BILL ANALYSIS                                                                                                                                                                                                    



                                                                  AB 241
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          Date of Hearing:   May 8, 2013

                        ASSEMBLY COMMITTEE ON APPROPRIATIONS
                                  Mike Gatto, Chair

                   AB 241 (Ammiano) - As Amended:  March 19, 2013 

          Policy Committee:                              Labor and  
          Employment   Vote:                            5-2

          Urgency:     No                   State Mandated Local Program:  
          Yes    Reimbursable:              Yes

           SUMMARY  

          This bill establishes the Domestic Worker Bill of Rights.   
          Specifically, this bill: 

          1)Defines domestic work as services related to the care of  
            persons in private households or maintenance of private  
            households or their premises (i.e., childcare providers,  
            caregivers of sick and/or elderly and people with  
            disabilities, house cleaners).  

          2)Defines domestic work employee as an individual who performs  
            domestic work and includes live-in domestic work employees.   
            Specifies In-Home Supportive Service (IHSS) program employees,  
            specified family members, minor babysitters, employees of a  
            licensed health care facility, and a person employed or who  
            contracts with a regional center or the State Department of  
            Developmental Services are not included in this definition.  

          3)Defines domestic work employer as a person (including through  
            a third party employer) who employs or exercises control over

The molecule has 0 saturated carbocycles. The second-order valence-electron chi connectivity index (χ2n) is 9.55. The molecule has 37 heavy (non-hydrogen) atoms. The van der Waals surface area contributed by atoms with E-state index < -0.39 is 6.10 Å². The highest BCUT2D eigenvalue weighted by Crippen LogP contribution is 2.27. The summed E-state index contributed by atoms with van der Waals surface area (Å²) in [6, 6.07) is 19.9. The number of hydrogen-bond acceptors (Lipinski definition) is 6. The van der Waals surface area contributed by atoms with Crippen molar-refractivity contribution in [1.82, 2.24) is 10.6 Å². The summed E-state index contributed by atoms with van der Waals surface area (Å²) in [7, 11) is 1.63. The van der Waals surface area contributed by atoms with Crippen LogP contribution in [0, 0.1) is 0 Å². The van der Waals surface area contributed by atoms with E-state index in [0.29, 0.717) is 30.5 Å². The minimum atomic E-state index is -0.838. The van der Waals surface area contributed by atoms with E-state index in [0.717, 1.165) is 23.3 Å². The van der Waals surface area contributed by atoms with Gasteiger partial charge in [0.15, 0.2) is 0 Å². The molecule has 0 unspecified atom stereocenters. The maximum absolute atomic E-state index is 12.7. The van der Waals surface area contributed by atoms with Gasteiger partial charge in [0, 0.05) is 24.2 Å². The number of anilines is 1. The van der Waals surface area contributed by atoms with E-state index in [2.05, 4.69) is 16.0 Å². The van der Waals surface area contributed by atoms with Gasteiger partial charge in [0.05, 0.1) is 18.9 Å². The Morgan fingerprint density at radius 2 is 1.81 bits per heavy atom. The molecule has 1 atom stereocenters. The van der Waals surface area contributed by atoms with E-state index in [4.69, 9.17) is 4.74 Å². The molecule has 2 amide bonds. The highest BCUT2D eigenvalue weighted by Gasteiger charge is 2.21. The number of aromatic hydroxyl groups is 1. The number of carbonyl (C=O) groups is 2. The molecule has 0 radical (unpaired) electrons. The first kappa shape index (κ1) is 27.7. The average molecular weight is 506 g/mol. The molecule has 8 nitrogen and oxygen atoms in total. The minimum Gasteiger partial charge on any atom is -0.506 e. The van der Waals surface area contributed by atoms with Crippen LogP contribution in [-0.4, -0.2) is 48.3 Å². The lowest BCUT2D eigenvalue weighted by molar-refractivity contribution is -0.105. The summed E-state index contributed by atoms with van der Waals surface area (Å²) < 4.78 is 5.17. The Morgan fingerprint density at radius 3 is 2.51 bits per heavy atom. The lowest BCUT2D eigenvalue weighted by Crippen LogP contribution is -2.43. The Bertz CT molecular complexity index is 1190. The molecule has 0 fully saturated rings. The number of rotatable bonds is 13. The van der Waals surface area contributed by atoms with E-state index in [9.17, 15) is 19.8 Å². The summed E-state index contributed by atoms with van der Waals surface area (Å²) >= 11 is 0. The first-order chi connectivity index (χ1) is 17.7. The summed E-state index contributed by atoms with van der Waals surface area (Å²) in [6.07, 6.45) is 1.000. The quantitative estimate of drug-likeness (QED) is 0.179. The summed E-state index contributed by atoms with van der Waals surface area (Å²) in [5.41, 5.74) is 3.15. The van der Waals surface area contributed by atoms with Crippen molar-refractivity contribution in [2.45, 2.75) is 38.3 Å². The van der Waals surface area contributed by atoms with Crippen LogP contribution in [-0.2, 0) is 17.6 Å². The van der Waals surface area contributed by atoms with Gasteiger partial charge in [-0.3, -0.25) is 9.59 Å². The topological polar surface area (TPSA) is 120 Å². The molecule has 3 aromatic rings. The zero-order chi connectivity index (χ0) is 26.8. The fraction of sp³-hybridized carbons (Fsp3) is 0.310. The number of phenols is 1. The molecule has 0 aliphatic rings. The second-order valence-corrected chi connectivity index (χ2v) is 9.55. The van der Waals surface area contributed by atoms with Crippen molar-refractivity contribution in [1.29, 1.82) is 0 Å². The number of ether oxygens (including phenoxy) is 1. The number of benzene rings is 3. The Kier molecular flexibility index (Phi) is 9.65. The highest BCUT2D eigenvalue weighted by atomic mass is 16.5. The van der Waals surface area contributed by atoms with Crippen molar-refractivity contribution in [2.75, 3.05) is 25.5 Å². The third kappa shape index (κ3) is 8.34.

wages, hours, or working conditions of a domestic work  
            employee.  Specifies the State of California, individuals who  
            receive services through IHSS, licensed health care  
            facilities, and employment agencies operating solely as  
            referral agencies are not included in this definition. 

           FISCAL EFFECT  

          1)Potential unknown annual costs to Division of Labor Standard  
            Enforcement (DSLE), likely between $800,000 and $1.2 million,  
            to process increased claims (e.g., for wage violations and  








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            workers compensation) due to the provisions of this bill.   
            Costs are associated with staff time to review and resolve  
            claims.  

          2)One-time administrative costs to the Department of Industrial  
            Relations (DIR), of approximately $300,000, to update, print,  
            mail, and process a new wage order detailing the requirements  
            of this bill.  

           SUMMARY, CONTINUED
           
          1)Defines personal attendant as a person who performs domestic  
            work related to the supervision, feeding, or dressing of a  
            child or other person who needs supervision (including a  
            babysitter), as specified.  

          2)Establishes numerous rights for domestic work employees,  
            including the following: a right to overtime pay after eight